Phenomenology of Teaching, Redux: I invited a guest lecturer to one of my classes recently, a gifted scientist. After I introduced him, he began slowly, haltingly, he rocked back & forth on his heels, hugged himself & looked generally uncomfortable. He stood near the computer where he could see on the monitor the slides he was projecting for the class & talked to the monitor. But after a few minutes a change came over him: It was like watching a bird begin to sing. He began to relax & enter the familiar language game of teacher / student, or scientist / layman. He became highly fluent & animated & the class relaxed, too. Because everyone knew what they were supposed to do. Everyone knew the rules of this / these language game(s). Oddly, as the "extra professor" sitting along the side of the class in a folding chair, I was the odd-man-out. I had not particularly specified role in this language game, so that when I offered a comment, sometimes I was more like a student & sometimes more like a professor. All of which suggests to me that teaching--& language itself--is fundamentally about social relationships. (I assume we will come back to this notion in the context of the private language argument. There are no truly solitaire games; meaning is always shared meaning.)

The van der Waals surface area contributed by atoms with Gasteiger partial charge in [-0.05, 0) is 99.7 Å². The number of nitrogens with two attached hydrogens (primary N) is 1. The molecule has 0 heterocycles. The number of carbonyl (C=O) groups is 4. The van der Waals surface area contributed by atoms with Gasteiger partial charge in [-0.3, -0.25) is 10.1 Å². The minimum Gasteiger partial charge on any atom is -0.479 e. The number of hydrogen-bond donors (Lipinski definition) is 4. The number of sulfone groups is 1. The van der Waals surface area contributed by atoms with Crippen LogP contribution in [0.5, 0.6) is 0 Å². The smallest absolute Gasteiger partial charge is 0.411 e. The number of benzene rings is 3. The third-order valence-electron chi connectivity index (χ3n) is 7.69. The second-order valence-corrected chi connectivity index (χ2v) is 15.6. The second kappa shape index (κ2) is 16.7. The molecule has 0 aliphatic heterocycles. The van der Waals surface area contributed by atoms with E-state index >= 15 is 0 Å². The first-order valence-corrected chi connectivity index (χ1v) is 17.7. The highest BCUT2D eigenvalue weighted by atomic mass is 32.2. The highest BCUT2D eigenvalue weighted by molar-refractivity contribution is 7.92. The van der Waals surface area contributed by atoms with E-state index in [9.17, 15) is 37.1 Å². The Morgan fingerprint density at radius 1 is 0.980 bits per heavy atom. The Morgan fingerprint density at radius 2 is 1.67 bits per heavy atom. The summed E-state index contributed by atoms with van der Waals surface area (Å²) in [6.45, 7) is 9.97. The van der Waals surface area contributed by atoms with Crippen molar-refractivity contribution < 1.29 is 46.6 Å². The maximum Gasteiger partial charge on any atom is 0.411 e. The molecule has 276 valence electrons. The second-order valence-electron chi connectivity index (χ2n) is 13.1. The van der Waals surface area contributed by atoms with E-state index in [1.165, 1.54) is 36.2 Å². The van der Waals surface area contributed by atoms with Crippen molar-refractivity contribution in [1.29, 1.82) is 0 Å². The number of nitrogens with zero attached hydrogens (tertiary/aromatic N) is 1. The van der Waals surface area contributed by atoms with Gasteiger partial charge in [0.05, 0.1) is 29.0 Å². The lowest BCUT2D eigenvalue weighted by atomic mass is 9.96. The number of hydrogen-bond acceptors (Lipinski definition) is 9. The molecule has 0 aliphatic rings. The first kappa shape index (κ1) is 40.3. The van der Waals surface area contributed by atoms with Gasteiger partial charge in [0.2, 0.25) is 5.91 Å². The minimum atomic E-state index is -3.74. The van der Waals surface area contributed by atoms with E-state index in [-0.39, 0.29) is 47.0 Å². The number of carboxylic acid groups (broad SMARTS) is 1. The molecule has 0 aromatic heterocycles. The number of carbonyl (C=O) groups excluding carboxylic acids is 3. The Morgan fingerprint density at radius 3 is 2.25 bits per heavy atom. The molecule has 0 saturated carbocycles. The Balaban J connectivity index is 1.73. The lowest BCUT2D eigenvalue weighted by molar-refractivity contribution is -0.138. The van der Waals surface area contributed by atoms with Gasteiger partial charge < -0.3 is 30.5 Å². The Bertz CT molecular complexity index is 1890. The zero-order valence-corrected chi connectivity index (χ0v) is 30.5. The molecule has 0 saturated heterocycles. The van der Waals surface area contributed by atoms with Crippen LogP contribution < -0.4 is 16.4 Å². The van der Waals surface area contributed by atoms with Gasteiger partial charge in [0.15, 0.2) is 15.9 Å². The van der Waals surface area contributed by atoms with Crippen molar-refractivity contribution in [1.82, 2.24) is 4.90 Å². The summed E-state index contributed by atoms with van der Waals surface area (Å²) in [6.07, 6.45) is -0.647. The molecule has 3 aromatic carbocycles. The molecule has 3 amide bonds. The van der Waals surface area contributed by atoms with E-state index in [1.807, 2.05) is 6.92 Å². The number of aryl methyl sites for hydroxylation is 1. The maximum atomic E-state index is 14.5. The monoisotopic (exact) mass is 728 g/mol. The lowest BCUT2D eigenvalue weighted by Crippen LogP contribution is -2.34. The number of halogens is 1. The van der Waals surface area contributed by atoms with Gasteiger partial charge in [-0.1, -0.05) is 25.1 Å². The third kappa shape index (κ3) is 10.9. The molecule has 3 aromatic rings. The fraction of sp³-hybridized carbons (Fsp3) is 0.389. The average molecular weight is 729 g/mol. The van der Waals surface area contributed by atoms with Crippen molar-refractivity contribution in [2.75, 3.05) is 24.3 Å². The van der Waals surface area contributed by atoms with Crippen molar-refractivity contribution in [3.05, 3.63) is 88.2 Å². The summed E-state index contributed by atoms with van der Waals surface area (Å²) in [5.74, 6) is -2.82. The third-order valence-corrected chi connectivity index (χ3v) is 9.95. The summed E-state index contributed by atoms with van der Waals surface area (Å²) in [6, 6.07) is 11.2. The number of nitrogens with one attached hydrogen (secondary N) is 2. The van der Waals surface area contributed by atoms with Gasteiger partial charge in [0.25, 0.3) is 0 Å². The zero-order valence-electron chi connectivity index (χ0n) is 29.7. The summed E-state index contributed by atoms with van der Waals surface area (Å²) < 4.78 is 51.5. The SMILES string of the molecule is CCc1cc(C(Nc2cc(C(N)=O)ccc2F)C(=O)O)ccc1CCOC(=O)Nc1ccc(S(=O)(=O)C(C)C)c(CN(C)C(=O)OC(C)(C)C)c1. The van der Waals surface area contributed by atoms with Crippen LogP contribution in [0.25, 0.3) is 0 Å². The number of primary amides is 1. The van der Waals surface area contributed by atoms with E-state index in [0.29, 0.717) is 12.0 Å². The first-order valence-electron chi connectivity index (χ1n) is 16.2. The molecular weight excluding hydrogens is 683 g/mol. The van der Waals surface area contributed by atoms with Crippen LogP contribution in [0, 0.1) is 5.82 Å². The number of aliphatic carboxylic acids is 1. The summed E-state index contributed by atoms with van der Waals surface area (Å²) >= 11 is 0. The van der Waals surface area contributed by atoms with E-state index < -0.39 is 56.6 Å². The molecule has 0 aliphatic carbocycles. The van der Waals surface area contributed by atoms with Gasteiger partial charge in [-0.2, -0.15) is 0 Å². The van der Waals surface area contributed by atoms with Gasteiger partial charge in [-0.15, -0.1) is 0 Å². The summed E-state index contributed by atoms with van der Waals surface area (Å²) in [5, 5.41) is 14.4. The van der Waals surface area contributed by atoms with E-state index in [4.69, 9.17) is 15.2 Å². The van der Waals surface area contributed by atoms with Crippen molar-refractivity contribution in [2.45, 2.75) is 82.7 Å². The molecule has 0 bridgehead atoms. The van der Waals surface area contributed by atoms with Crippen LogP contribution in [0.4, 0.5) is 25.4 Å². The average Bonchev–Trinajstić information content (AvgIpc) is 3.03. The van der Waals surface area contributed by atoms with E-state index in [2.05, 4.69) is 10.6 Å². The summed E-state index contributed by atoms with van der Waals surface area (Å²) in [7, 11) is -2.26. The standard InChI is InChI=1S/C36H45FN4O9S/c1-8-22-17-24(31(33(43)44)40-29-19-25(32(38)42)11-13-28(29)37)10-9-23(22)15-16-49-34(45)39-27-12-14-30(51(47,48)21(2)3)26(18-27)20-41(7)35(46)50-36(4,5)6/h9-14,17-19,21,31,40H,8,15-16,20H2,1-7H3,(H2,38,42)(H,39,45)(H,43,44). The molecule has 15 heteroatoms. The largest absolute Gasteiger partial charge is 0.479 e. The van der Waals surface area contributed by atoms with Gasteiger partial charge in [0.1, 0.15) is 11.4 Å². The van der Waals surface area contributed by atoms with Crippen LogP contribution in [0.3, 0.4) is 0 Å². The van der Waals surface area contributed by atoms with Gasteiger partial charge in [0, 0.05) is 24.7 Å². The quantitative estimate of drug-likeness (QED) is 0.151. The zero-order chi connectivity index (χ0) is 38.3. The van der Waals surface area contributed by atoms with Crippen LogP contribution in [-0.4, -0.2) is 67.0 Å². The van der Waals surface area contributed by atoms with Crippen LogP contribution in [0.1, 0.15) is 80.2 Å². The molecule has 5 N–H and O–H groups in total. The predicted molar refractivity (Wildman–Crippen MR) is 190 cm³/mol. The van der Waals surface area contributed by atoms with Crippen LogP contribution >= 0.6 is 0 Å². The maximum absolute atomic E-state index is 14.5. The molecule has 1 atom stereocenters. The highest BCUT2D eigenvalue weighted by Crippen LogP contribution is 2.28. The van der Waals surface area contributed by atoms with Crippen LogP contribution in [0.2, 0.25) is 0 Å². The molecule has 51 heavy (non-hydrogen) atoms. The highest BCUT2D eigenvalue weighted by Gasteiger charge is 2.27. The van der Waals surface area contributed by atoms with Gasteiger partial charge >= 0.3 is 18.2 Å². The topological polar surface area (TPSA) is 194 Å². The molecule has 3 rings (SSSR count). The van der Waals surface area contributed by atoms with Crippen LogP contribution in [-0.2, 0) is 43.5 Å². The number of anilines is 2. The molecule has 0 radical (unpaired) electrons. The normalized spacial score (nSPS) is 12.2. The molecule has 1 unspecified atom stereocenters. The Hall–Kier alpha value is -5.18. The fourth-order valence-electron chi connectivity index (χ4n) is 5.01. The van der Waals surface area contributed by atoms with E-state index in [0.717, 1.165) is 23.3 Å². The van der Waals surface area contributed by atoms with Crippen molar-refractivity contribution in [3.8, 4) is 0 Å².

Aside: This afternoon I was talking to the freshmen in my hypertext course about how we make sense of texts as readers & writers. I was pushing the idea that we pop back & forth between reading & writing almost unconsciously--sometimes you see the vase, sometimes the two faces. I'd had them working with cut-up bits of Melville & Whitman, trying to get them to make their own texts out of this limited universe of raw material. After they had been working at this for about half an hour, I asked for volunteers to read what they had written. After several students had read fragments of their texts, I asked the class, "Who is the author of these texts?" The first responses were, confidently, "We are." But it wasn't long before--as I had hoped--a counter movement set in, suggesting that Melville & Whitman had to get some kind of credit. I was trying to discredit the commonsense (& analytically impoverished) notion that writing is self-expression, replacing it with the idea that meaning emerges as a kind of collaboration between perceiver & perceived, between text & reader, between mind/language & world. In my universe of reference, this is a Wordsworthian idea: in "Tintern Abbey," the poet makes the claim that we humans "half-create" the raw world of nature with our (essentially linguistic) consciousness & memory. Students, especially honors students like these, have distinguished themselves by being good in relationship to texts--submitting themselves to the text's authority. My little exercise was designed to get them to be bad in relationship to texts. Well, I'll be happy if I get them as far as Romantic literary theory; post-modernism can wait until they are sophomores. We become fully-enfranchised readers & writers when we become aware that we are playing language games & can take a playful & often deadly serious attitude to our use of language.


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